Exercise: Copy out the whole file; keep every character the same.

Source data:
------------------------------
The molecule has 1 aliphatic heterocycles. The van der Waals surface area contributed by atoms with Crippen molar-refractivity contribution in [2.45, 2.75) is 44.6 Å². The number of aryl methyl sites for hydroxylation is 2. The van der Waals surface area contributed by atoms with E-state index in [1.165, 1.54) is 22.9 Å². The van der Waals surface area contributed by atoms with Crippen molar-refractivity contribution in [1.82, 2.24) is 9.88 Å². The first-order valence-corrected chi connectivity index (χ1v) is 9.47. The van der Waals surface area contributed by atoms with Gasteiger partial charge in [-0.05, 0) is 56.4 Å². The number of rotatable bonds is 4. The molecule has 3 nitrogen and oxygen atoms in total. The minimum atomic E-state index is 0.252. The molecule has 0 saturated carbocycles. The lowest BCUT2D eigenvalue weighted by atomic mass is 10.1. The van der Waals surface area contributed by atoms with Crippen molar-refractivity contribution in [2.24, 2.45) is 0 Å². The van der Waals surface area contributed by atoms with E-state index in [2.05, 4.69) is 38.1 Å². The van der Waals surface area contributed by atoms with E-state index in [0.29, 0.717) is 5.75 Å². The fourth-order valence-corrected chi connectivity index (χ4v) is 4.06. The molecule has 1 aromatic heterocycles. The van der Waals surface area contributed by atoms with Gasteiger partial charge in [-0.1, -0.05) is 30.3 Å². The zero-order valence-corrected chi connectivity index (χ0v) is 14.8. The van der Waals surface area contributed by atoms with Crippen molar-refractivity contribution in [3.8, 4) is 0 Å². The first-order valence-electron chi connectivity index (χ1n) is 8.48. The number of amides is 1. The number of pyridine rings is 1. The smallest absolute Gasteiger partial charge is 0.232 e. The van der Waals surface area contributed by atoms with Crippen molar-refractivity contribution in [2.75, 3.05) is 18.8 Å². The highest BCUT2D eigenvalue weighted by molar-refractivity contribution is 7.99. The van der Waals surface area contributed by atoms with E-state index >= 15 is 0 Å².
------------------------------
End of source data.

The molecule has 1 aliphatic heterocycles. The van der Waals surface area contributed by atoms with Crippen molar-refractivity contribution in [2.45, 2.75) is 44.6 Å². The number of aryl methyl sites for hydroxylation is 2. The van der Waals surface area contributed by atoms with E-state index in [1.165, 1.54) is 22.9 Å². The van der Waals surface area contributed by atoms with Crippen molar-refractivity contribution in [1.82, 2.24) is 9.88 Å². The first-order valence-corrected chi connectivity index (χ1v) is 9.47. The van der Waals surface area contributed by atoms with Gasteiger partial charge in [-0.05, 0) is 56.4 Å². The number of rotatable bonds is 4. The molecule has 3 nitrogen and oxygen atoms in total. The minimum atomic E-state index is 0.252. The molecule has 0 saturated carbocycles. The lowest BCUT2D eigenvalue weighted by atomic mass is 10.1. The van der Waals surface area contributed by atoms with Crippen molar-refractivity contribution in [2.24, 2.45) is 0 Å². The van der Waals surface area contributed by atoms with E-state index in [2.05, 4.69) is 38.1 Å². The van der Waals surface area contributed by atoms with E-state index in [0.29, 0.717) is 5.75 Å². The fourth-order valence-corrected chi connectivity index (χ4v) is 4.06. The molecule has 1 aromatic heterocycles. The van der Waals surface area contributed by atoms with Gasteiger partial charge in [-0.1, -0.05) is 30.3 Å². The zero-order valence-corrected chi connectivity index (χ0v) is 14.8. The van der Waals surface area contributed by atoms with Crippen molar-refractivity contribution in [3.8, 4) is 0 Å². The first-order valence-electron chi connectivity index (χ1n) is 8.48. The number of amides is 1. The number of pyridine rings is 1. The smallest absolute Gasteiger partial charge is 0.232 e. The van der Waals surface area contributed by atoms with Crippen molar-refractivity contribution in [2.75, 3.05) is 18.8 Å². The highest BCUT2D eigenvalue weighted by molar-refractivity contribution is 7.99. The van der Waals surface area contributed by atoms with E-state index >= 15 is 0 Å².